Voles, Microtus spp., also commonly called meadow mice, are seldom seen though the damage they do to garden plants may be a too common sight. These are chunky, ground-dwelling rodents about 7 inches long with a tail that is less than 2 inches long. Young voles are gray. Adults are brown mixed with black and have underparts of gray tinged with yellow. Furry black ears do not rise much above the fur and the eyes are black and beady. There are several species of voles, including the woodland vole, meadow vole, and prairie vole. In Missouri, chances are you will be dealing with the prairie vole.

Voles flourish in grassy and weedy areas (including our gardens), creating systems of pathways 1 to 2 inches wide that often are protected by overhanging vegetation. Droppings and fresh bits of plants show that a run is being used. Voles or meadow mice also build underground tunnels and may use mole or mouse tunnels as well. Voles build 6- to 8-inch round nests of grass underground or in logs and similar protected settings.

Mating season lasts from spring to fall with litters of two to nine produced monthly. Females begin reproducing at the age of three weeks. Voles rarely live more than 16 months in the wild though they can reach the ripe old age of nearly three years in captivity.

Voles prefer the bark of young fruit trees as well as tender stems, foliage, flowers, seeds, and fruits of grasses, sedges, and many other herbaceous plants. When times are tough and their favorite foods are scarce, voles will eat crayfish, snails, insects, and even other mice as well as the inner barks of vines, shrubs, and trees. A vole will consume its own weight in plants every 24 hours. They say that a population of 15 voles per acre can grow to 250 in four years. Voles will store food, as much as two gallons of plant materials in underground hollows near their nests as well as hollow stumps and similar places.

Moles often are accused of the plant damage caused by voles. Moles live almost entirely underground and are carnivores, not herbivores. A mole’s diet consists of small animal life, especially grubs and earthworms—no plants. They only chew roots to clear the way for their tunnels.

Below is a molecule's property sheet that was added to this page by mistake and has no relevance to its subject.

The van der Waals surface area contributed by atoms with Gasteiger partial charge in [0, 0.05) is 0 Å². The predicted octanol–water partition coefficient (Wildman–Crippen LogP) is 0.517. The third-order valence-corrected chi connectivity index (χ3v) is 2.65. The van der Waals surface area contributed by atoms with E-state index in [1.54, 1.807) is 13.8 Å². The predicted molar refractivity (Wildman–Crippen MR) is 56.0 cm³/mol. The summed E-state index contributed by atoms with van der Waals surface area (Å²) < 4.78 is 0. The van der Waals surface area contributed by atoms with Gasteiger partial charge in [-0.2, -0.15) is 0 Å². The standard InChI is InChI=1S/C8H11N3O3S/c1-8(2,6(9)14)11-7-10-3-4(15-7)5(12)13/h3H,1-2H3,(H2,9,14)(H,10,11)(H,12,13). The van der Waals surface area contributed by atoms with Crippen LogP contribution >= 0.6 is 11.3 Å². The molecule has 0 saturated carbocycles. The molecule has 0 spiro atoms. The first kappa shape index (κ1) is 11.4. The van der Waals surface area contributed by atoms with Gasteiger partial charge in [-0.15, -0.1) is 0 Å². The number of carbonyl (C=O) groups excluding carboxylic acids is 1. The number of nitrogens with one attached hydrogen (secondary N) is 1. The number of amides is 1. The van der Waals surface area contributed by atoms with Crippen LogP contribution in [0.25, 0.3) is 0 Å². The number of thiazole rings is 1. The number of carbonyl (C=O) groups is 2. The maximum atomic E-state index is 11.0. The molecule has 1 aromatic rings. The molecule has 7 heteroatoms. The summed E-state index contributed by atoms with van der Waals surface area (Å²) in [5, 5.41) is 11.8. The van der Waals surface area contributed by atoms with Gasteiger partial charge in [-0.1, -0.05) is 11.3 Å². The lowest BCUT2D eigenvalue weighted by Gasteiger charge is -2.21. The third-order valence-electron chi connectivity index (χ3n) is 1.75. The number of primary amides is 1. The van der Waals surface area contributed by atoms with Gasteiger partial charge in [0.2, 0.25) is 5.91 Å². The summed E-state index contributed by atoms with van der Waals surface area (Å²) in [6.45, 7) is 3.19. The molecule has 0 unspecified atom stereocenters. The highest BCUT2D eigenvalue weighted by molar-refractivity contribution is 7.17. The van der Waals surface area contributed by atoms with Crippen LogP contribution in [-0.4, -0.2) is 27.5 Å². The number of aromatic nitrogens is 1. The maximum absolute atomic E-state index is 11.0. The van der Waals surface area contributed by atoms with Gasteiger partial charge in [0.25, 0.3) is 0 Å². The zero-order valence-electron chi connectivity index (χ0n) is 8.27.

Symptoms and Diagnosis

Voles and rabbits can cause similar damage. Voles nibble plants and the tooth marks are small, only about 1/8 inch wide, 3/8 inch long, and 1/8 or more inches deep. Rabbit gnawing marks are larger and less clear. Rabbits bite off small branches with clean oblique tooth marks while voles nibble. If you think you have vole damage, look for nearby path systems, which can be extensive and have a number of burrow openings.

Integrated Pest Management Strategies

1. Trap the voles. Mouse snap traps baited with peanut butter will catch voles if placed on the ground perpendicular to a well-used pathway. Place the trap firmly and set the trigger in the pathway. A sprinkle of rolled oats in the pathway will add to the bait’s appeal. Cover the traps with cardboard bent into a tunnel (big enough not to hamper the trap spring)—this will keep birds from getting caught. Use plenty of traps—a dozen for a small garden and 50 or more for a large garden. Wear gloves when handling dead voles.

2. Manage habitat to discourage voles. Keep all vegetation away from the base of trees. Keep grass no longer than 3 to 4 inches. You may have to remove mulch from gardens and around trees if the vole problem is extensive. Keep the ground bare—voles do not like to feed out in the open. Till the soil to destroy runways and paths. Wire 3/8-inch hardware cloth fashioned into cylinders 18 inches high will protect trees when set 6 inches into the soil.

3. Repel the voles. There are repellents made of such things as capsaicin (hot pepper) and predator odors (fox and coyote urine) that may convince voles to go elsewhere when sprayed on garden favorites. Be sure to repeat the spray if it rains. Read the directions carefully before using. A sure-fire vole weapon is a garden cat—cats are very successful at catching voles.